Universities in the region have employed a range of measures to promote academic mobility with a view to accelerating staff development and supporting postgraduate education in particular. These strategies include innovative staff exchange initiatives, twinning or co-badging of programmes, co-supervision, sandwich programmes and joint degrees. In addition, options for strengthening staff capacity in terms of both absolute numbers and mentoring young academics were discussed. The unique example of the Diaspora Lecturer Temporary Return Project, a partnership between the Zimbabwe Council on Higher Education, SARUA and the International Organisation for Migration, offered insights into a possible model for encouraging the return of academics in the Diaspora on a short-term basis. This project facilitated the return of 59 academics during the final quarter of 2010.
 
Delegates identified the need to work towards the development and implementation of a structured, systemic and sustainable model of regional mobility with a focus on building the capacity of the higher education sector in the region. The focus of such a model should be the accelerated capacity building of staff and support for post-graduate education. Such a model should be premised on clearly defined goals and objectives for promoting regional academic mobility and should be based on principles which encourage mutual benefit and reciprocity, given the uneven feature of the higher education system in the region. It should be informed by a sound information base that draws on empirical data about the needs of universities and the potential contribution of each. The need for mobilising government support was acknowledged as critical in this endeavour.
 
Concerns of commercialisation and competitiveness drive the development agenda in other regions of the world. Moreover, the focus in many regions is on expanding higher education provision to capture increasing share of the educational services market following its liberalisation in the wake of the General Agreement on Trade in Services (GATS). Increasingly novel institutional models and a multiplication of commercial arrangements are emerging as part of this process of delivering cross-border education and include the establishment of branch campuses, forging partnerships through franchising and partnerships or buying foreign institutions. A word of caution was sounded by the South African Minister of Higher Education and Training Dr Nzimande in his address to delegates, when he cautioned that “while we may wish to continue, and in some cases expand academic mobility, we surely cannot accept uncritically a process which has helped to educate many Africans, and has also contributed to the loss of critical human resources to our continent.” Delegates at this Leadership Dialogue emphasised the need for us to promote academic mobility in SADC for the purposes of expanding access, improving quality, sharing resources and strengthening the sector in the region rather than for commercial gain.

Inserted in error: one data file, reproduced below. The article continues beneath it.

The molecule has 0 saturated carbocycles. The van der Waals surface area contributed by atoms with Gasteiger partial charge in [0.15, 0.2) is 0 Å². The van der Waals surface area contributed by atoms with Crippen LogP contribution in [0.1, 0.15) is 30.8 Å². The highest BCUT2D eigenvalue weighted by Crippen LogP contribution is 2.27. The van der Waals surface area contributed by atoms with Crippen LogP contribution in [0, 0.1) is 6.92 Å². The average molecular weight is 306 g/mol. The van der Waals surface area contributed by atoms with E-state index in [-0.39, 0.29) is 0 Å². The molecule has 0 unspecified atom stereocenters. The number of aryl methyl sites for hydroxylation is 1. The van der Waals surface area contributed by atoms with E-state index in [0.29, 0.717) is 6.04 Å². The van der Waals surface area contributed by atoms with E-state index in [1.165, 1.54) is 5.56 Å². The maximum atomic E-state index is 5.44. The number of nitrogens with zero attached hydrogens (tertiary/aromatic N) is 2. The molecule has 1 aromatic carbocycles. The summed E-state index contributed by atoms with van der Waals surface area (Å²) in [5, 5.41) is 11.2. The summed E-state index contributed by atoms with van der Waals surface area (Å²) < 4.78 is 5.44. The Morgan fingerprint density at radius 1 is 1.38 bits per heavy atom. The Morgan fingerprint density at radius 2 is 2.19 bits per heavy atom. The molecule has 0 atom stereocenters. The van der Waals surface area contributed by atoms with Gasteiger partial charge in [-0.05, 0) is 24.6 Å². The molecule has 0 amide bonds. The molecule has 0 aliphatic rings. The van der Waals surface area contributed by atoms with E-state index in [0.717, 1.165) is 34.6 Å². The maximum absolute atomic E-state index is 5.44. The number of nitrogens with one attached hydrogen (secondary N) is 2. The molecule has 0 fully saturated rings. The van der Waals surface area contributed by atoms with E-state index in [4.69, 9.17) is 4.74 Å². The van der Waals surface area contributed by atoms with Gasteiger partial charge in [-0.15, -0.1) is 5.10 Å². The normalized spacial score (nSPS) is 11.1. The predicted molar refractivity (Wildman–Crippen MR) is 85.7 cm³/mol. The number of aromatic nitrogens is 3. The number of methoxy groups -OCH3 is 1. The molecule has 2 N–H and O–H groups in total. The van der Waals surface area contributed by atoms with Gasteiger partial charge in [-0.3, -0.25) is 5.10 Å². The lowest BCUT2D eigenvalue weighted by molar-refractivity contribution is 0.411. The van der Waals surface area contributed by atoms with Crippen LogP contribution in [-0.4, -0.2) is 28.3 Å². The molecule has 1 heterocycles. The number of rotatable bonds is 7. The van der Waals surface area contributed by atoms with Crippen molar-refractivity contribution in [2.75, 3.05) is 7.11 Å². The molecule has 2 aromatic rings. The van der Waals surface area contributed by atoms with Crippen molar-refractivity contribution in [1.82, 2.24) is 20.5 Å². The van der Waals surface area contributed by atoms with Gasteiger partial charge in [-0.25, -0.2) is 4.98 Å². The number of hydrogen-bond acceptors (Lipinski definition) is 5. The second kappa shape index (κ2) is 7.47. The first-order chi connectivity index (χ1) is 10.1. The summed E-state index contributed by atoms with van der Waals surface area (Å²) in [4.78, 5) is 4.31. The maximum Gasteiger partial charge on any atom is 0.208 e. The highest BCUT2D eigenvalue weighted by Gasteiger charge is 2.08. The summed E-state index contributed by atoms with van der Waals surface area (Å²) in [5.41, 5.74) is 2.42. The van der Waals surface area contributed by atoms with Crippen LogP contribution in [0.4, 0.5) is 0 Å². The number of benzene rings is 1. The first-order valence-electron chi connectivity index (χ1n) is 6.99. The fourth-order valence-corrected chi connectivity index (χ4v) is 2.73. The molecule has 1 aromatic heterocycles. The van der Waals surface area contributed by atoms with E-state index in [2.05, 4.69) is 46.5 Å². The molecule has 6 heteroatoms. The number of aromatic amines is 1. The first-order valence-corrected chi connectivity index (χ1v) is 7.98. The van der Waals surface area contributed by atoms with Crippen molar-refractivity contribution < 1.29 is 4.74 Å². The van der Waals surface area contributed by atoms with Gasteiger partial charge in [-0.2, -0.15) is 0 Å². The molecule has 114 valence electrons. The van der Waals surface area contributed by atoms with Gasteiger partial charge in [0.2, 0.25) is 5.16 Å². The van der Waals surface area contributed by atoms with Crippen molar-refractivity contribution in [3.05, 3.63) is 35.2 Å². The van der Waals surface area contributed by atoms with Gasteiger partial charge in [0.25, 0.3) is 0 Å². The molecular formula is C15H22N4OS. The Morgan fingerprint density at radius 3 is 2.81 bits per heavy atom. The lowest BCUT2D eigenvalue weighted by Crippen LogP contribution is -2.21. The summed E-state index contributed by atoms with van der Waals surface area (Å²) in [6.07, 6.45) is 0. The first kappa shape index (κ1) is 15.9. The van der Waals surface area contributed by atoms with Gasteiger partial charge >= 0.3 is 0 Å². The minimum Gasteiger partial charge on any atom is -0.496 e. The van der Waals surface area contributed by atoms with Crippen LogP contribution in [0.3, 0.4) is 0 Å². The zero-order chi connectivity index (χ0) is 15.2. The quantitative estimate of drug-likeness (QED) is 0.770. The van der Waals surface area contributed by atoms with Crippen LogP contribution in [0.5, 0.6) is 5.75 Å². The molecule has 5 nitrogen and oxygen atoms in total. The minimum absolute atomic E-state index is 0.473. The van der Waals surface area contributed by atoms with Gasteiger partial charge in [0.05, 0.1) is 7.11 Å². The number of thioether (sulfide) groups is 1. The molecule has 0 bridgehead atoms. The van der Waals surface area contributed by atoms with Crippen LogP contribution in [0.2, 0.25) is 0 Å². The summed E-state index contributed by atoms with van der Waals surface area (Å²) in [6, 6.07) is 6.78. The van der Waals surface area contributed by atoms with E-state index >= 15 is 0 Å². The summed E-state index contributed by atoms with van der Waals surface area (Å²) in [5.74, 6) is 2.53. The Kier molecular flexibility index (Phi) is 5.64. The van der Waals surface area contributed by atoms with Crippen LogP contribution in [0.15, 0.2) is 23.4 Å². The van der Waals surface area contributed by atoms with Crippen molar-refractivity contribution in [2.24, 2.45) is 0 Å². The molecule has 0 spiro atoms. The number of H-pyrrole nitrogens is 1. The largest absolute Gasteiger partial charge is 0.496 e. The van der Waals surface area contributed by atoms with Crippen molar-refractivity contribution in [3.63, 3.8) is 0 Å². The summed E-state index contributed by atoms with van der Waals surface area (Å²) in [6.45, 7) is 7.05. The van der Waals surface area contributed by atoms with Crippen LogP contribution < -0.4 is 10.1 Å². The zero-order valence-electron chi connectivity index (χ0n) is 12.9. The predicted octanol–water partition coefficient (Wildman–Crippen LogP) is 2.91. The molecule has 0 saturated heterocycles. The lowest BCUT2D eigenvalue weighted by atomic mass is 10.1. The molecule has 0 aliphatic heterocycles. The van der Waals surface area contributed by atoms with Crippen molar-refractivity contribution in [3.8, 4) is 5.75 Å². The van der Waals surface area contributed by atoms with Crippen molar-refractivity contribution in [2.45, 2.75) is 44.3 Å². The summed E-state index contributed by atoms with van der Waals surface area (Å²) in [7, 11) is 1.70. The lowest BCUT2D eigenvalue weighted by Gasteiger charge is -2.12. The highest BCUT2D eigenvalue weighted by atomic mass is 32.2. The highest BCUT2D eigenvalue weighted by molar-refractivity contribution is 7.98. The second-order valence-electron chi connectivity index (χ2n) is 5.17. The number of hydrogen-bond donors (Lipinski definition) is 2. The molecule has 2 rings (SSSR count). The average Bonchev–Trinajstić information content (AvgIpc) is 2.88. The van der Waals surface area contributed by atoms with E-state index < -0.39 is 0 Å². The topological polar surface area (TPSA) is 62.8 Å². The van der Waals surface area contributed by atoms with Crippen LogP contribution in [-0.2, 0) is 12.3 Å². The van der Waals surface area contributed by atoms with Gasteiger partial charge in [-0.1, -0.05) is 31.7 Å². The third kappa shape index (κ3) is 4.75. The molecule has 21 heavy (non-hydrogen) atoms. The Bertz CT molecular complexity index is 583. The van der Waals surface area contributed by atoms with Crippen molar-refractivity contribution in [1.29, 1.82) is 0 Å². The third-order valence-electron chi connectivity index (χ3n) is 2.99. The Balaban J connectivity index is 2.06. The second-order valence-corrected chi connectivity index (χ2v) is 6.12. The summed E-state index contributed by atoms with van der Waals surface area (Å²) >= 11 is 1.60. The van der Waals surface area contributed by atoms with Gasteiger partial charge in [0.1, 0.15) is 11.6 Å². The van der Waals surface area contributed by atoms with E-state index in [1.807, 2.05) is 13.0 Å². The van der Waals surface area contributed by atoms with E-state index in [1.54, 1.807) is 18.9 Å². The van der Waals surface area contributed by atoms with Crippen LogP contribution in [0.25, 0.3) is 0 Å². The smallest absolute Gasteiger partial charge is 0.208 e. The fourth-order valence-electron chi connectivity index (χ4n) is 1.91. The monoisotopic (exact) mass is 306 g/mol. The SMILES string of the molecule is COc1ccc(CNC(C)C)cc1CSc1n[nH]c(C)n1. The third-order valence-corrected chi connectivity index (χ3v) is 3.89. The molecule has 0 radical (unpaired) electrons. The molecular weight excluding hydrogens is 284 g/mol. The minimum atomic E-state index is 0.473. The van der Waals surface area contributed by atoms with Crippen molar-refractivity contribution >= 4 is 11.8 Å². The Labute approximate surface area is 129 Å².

Universities in the region have employed a range of measures to promote academic mobility with a view to accelerating staff development and supporting postgraduate education in particular. These strategies include innovative staff exchange initiatives, twinning or co-badging of programmes, co-supervision, sandwich programmes and joint degrees. In addition, options for strengthening staff capacity in terms of both absolute numbers and mentoring young academics were discussed. The unique example of the Diaspora Lecturer Temporary Return Project, a partnership between the Zimbabwe Council on Higher Education, SARUA and the International Organisation for Migration, offered insights into a possible model for encouraging the return of academics in the Diaspora on a short-term basis. This project facilitated the return of 59 academics during the final quarter of 2010.